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CALL TO PRAYER: Praying for sister churches

EDITOR’S NOTE: This column is part of the call to prayer issued by Frank S. Page, president of the Southern Baptist Convention Executive Committee, to pray for revival and spiritual awakening for our churches, our nation and our world.

CARLINVILLE, Ill. (BP) — Prayer is a powerful tool, yet there is a tendency to isolate it to our own individual churches. In an effort to expand the power of prayer, a resolution was adopted at the 2014 Southern Baptist Convention annual meeting “that the messengers to this meeting encourage churches experiencing cycles of health to pray for and partner with both established and newly planted churches that are struggling so that together, experiencing His strength through our weakness (2 Corinthians 12:10), we can more effectively reach our neighbors and our nation with the Gospel.”

This resolution was a response to a growing number of churches taking action and praying for local sister churches. Emmanuel Baptist Church in Carlinville, Ill., is one such church.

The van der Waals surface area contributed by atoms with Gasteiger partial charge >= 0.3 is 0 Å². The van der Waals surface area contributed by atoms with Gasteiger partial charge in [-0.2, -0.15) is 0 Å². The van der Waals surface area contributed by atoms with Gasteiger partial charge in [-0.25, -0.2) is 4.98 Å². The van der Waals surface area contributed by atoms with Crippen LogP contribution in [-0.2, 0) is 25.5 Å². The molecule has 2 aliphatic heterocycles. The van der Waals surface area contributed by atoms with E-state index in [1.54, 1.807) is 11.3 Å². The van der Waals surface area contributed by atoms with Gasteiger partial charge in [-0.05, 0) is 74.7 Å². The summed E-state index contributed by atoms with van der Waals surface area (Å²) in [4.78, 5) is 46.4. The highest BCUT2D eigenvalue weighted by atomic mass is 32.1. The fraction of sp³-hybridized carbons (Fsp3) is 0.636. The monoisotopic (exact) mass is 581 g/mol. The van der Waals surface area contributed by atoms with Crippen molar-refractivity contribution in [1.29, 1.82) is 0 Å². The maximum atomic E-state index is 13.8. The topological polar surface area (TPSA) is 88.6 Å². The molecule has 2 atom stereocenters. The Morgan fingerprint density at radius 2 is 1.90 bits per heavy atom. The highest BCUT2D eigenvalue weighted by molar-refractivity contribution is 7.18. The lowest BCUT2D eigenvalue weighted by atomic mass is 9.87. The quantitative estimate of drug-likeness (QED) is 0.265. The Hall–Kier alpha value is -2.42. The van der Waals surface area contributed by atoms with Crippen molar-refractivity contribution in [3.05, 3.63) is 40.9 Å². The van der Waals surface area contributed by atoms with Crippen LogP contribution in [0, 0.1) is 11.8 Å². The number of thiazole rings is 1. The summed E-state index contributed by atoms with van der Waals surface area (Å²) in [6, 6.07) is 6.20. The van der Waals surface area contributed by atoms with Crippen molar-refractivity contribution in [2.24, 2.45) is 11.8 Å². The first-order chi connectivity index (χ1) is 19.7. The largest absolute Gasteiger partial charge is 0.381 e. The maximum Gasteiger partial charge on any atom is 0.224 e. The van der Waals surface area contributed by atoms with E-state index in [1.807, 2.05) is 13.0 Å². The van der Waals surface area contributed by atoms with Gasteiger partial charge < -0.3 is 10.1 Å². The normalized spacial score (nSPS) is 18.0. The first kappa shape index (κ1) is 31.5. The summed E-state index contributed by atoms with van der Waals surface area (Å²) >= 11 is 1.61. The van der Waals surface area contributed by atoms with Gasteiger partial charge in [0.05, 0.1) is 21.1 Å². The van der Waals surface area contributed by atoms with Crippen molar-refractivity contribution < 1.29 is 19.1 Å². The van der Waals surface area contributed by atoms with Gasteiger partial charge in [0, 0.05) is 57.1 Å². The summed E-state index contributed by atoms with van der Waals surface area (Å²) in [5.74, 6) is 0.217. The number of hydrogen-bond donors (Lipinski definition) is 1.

Noticing the need for unity among local churches, Emmanuel began praying for sister churches in its local Baptist association on a weekly basis. The church formats its strategy by praying for three churches and their respective pastors each week, rotating the list to pray for all 27 churches in the association by name multiple times each year.

Church members and leaders alike began to observe and experience a noticeable and positive impact through this prayer focus. Taking note of the cause/effect relationship of the power of praying for local churches, Emmanuel recently expanded its regular prayer list to include two church plants located outside of the association that Emmanuel assists.

The church prays a specific prayer for each church and pastor each week: for “the physical and spiritual protection of the pastor so that he would deliver the message that God has given them and to lead the people with passion to reach the lost in their community.”

This scripted prayer addresses an eternal need for each church, according to Cliff Woodman, pastor of Emmanuel Baptist Church: “I wanted it to be a specific prayer that could apply to any church. The mission of every church is to reach the lost and make disciples.”

If more Southern Baptist churches take this kind of initiative to pray for each other and unify under the banner of Christ, then communities will come together spiritually and the Kingdom of God will expand as a result, Woodman said, citing Jesus’ words from His high priestly prayer: “I in them and you in me. May they be brought to complete unity to let the world know that you sent me and have loved them even as you have loved me” (John 17:23).
Daniel Woodman, an entering freshman journalism major at the University of Missouri, is a member of Emmanuel Baptist Church in Carlinville, Ill.

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